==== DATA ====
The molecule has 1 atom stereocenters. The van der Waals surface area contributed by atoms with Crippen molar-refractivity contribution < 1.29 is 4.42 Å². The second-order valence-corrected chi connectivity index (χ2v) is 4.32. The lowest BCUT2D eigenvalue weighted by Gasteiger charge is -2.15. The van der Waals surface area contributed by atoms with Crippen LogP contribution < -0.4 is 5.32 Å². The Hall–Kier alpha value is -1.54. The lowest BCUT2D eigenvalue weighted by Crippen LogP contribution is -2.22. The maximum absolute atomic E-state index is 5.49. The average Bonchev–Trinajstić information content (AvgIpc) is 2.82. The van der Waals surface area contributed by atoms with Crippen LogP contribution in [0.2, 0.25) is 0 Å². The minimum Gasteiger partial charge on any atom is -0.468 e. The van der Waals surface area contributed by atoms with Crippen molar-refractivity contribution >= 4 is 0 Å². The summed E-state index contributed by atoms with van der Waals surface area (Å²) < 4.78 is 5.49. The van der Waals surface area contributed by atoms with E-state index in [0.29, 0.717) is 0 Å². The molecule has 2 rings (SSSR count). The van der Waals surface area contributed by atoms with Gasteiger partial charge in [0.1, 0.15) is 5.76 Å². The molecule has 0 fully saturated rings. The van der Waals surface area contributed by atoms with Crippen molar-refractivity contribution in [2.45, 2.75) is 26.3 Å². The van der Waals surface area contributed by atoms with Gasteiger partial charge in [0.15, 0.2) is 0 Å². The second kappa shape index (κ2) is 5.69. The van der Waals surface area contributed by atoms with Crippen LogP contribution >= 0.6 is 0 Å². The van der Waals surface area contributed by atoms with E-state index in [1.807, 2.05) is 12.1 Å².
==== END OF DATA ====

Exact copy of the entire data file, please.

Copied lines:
The molecule has 1 atom stereocenters. The van der Waals surface area contributed by atoms with Crippen molar-refractivity contribution < 1.29 is 4.42 Å². The second-order valence-corrected chi connectivity index (χ2v) is 4.32. The lowest BCUT2D eigenvalue weighted by Gasteiger charge is -2.15. The van der Waals surface area contributed by atoms with Crippen LogP contribution < -0.4 is 5.32 Å². The Hall–Kier alpha value is -1.54. The lowest BCUT2D eigenvalue weighted by Crippen LogP contribution is -2.22. The maximum absolute atomic E-state index is 5.49. The average Bonchev–Trinajstić information content (AvgIpc) is 2.82. The van der Waals surface area contributed by atoms with Crippen LogP contribution in [0.2, 0.25) is 0 Å². The minimum Gasteiger partial charge on any atom is -0.468 e. The van der Waals surface area contributed by atoms with Crippen molar-refractivity contribution >= 4 is 0 Å². The summed E-state index contributed by atoms with van der Waals surface area (Å²) < 4.78 is 5.49. The van der Waals surface area contributed by atoms with E-state index in [0.29, 0.717) is 0 Å². The molecule has 2 rings (SSSR count). The van der Waals surface area contributed by atoms with Gasteiger partial charge in [0.1, 0.15) is 5.76 Å². The molecule has 0 fully saturated rings. The van der Waals surface area contributed by atoms with Crippen molar-refractivity contribution in [2.45, 2.75) is 26.3 Å². The van der Waals surface area contributed by atoms with Gasteiger partial charge in [0.15, 0.2) is 0 Å². The second kappa shape index (κ2) is 5.69. The van der Waals surface area contributed by atoms with Crippen LogP contribution >= 0.6 is 0 Å². The van der Waals surface area contributed by atoms with E-state index in [1.807, 2.05) is 12.1 Å².